“Today the tribunal deals with a wide ambit of cases”
Rajshri Rai: Since you are the chairperson of Armed Forces Tribunal, please elaborate how the military laws came into being in India.
Justice Rajendra Menon: Military law relates to the rules and regulations of the Army, Navy and Air Force. It is intimately linked with Article 33 of the Constitution. Article 33 empowers Parliament to curtail the fundamental rights of certain groups of people who are discharging their duties with the armed forces, and therefore, the rights available to army men have to be understood with reference to Article 33 wherein rights are curtailed by virtue of laws made by Parliament. Military laws were promulgated by the Britishers in 1911. The Britishers ensured that punishment, discipline and procedure were perfectly under their control.
However, when India became free, the task of amending the military laws was entrusted to DM Sinha. He was the first Judge Advocate General of the country. He is the architecture of the Army Act, 1950. He suggested to Dr Ambedkar to install provisions in the Constitution, empowering the Parliament to make a law curtailing certain rights of army men. Article 33 of the Constitution was brought into being in the process.
Briefly, the Article states: “Parliament may, by law, determine to what extent any of the rights conferred by this Part shall, in their application to the members of the Armed Forces.”
Military law consists of three acts—the Army Act, Navy Act and the Air Force Act. The Army is the biggest force, having a force of more than 13 lakhs, the Air Force comes next which has about 1.3 lakh personnel and the Navy is the smallest unit which has about less than 90 servicemen.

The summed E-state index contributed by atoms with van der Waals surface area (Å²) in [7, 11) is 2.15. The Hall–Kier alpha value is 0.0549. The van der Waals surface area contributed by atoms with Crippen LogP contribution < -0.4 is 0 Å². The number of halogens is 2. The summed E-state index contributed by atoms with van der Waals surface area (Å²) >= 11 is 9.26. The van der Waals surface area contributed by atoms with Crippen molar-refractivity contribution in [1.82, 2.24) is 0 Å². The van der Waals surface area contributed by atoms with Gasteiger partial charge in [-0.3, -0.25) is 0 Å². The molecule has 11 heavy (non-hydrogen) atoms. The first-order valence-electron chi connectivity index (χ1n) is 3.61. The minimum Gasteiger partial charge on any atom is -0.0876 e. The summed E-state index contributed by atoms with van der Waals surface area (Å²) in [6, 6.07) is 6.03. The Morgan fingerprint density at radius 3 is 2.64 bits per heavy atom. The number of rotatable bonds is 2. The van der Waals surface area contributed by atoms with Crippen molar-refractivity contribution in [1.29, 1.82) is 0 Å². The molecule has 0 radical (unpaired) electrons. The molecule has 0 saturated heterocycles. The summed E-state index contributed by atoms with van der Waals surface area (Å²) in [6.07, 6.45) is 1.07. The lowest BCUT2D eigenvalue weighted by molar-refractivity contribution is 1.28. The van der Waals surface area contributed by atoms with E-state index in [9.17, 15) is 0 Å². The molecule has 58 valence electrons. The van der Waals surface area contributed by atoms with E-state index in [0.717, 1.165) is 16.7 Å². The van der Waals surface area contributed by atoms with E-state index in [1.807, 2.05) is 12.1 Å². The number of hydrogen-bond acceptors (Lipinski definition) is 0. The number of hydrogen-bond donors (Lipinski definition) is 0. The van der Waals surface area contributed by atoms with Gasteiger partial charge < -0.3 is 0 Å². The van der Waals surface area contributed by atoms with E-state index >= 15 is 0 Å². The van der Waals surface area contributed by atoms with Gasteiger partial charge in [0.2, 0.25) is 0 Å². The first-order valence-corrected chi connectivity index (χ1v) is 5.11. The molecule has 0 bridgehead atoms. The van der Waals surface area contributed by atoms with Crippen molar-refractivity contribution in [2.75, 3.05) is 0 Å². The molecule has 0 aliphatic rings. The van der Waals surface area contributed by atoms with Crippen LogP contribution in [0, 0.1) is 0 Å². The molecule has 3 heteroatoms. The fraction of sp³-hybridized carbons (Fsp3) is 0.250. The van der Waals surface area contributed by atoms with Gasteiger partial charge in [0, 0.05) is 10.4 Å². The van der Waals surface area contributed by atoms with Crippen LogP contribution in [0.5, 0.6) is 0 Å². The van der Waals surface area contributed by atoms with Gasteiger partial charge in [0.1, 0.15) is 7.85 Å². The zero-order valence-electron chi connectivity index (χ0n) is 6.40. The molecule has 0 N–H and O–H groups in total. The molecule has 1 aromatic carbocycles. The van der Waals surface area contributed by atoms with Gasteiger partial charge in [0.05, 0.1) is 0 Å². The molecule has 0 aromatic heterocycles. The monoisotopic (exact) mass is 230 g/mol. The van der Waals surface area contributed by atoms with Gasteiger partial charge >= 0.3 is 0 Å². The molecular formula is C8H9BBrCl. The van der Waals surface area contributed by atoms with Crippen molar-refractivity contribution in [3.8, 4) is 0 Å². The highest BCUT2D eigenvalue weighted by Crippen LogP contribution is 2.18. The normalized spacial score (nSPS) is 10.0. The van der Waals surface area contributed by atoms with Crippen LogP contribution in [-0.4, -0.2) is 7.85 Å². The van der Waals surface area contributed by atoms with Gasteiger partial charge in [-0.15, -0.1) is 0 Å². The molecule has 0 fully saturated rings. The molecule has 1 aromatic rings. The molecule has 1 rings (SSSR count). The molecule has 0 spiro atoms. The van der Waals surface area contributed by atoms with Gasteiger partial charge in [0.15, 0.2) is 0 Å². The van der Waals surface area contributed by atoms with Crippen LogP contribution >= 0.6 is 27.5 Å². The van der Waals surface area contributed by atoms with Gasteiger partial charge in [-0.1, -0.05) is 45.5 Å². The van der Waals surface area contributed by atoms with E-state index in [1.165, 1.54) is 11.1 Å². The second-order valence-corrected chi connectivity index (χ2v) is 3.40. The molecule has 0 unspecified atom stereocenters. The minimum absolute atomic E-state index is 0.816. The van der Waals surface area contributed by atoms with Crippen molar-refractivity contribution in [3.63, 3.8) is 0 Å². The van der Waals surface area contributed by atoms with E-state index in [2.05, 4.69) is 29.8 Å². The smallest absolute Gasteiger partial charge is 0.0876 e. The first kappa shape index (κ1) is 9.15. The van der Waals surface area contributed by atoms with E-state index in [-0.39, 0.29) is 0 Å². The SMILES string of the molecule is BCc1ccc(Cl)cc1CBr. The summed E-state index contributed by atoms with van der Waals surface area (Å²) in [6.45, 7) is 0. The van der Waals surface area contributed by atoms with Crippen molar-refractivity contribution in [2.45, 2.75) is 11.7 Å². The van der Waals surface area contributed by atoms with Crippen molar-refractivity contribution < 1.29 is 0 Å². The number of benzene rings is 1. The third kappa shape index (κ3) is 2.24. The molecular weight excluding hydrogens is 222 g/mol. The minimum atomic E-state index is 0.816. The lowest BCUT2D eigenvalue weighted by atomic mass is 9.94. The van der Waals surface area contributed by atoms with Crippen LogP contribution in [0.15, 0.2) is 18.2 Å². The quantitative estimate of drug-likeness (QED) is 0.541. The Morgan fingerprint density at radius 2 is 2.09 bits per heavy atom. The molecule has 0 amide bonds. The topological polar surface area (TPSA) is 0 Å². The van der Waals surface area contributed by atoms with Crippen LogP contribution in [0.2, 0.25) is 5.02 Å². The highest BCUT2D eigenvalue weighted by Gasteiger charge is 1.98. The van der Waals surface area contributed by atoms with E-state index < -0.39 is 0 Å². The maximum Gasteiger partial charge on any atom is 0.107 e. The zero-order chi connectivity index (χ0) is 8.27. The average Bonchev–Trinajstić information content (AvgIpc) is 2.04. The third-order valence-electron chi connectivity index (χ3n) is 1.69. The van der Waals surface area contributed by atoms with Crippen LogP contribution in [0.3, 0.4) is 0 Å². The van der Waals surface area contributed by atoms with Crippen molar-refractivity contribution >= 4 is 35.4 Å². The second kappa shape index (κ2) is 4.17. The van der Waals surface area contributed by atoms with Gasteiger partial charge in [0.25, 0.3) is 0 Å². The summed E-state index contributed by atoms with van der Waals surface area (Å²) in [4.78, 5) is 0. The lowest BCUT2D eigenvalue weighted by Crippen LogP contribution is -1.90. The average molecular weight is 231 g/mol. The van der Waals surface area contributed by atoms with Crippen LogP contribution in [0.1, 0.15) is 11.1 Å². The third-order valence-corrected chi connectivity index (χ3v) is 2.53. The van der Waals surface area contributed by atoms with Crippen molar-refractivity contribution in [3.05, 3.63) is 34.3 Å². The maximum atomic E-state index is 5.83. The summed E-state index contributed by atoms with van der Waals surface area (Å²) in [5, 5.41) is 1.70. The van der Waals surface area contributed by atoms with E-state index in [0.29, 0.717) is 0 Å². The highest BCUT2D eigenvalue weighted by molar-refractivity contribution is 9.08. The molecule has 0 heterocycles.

The three wings of the Army have three different Acts. The Acts provide for recruitment, enrolment, attestation, service conditions, law formulation, and most importantly, rules related to discipline.
Then, there are provisions for court martials which are of various types: general court martial and district court martial. The procedure is laid down in the Army Act, Navy Act and Air Force Act for conducting the court martial.
If a man in uniform commits any criminal offence, the police may file a case, but it has to take permission from the respective commander to prosecute him in a normal criminal court. The commander may, however, take a decision to prosecute the accused by court martial. However, the judge or the criminal court may disagree with the commander’s decision to proceed with the court martial and make a reference to the central government. The central government will decide who will prosecute. But in 99% of the cases, the commander’s request for court martial is accepted and the matter is handed over to the military.
A civilian who is tried by a sessions court can appeal to the High Court, but till some time back, an army person didn’t have such rights. Right from 1950 up to 2009 when the Armed Forces Tribunal was created, the only remedy available to the accused was a petition under Article 226 of the Constitution. Article 226 does not permit enquiry and interference or judicial review on factual aspect of the matter. Therefore, a man punished under the court martial is deprived of his right of appeal.
In 1982, one Major Pritpal Singh Bedi filed a petition in the Supreme Court and the Court said that a provision for appeal should be provided to him. From 1982, the matter was pending in Parliament, and it was only in 2007 that a parliamentary committee recommended the change. Ultimately based on the parliamentary committee’s recommendation, the Armed Forces Tribunal Act, 2009 came into force.
Now, if you see the Armed Forces Tribunal Act, you will find two sections: Sections 14 and 15. Section 14 gives a general jurisdiction to the Tribunal to deal with service matters and Section 15 is a provision which is akin to Section 389 of the CrPC, and today, the Armed Forces Tribunal acts as an appellate forum with regard to all court martials and punishment by the court martials, including suspension of sentence, grant of bail, etc. The biggest development that took place in the Indian military judicial system was when the Armed Forces Tribunal Act, 2009, was created. Today, the Tribunal deals with a wide ambit of cases.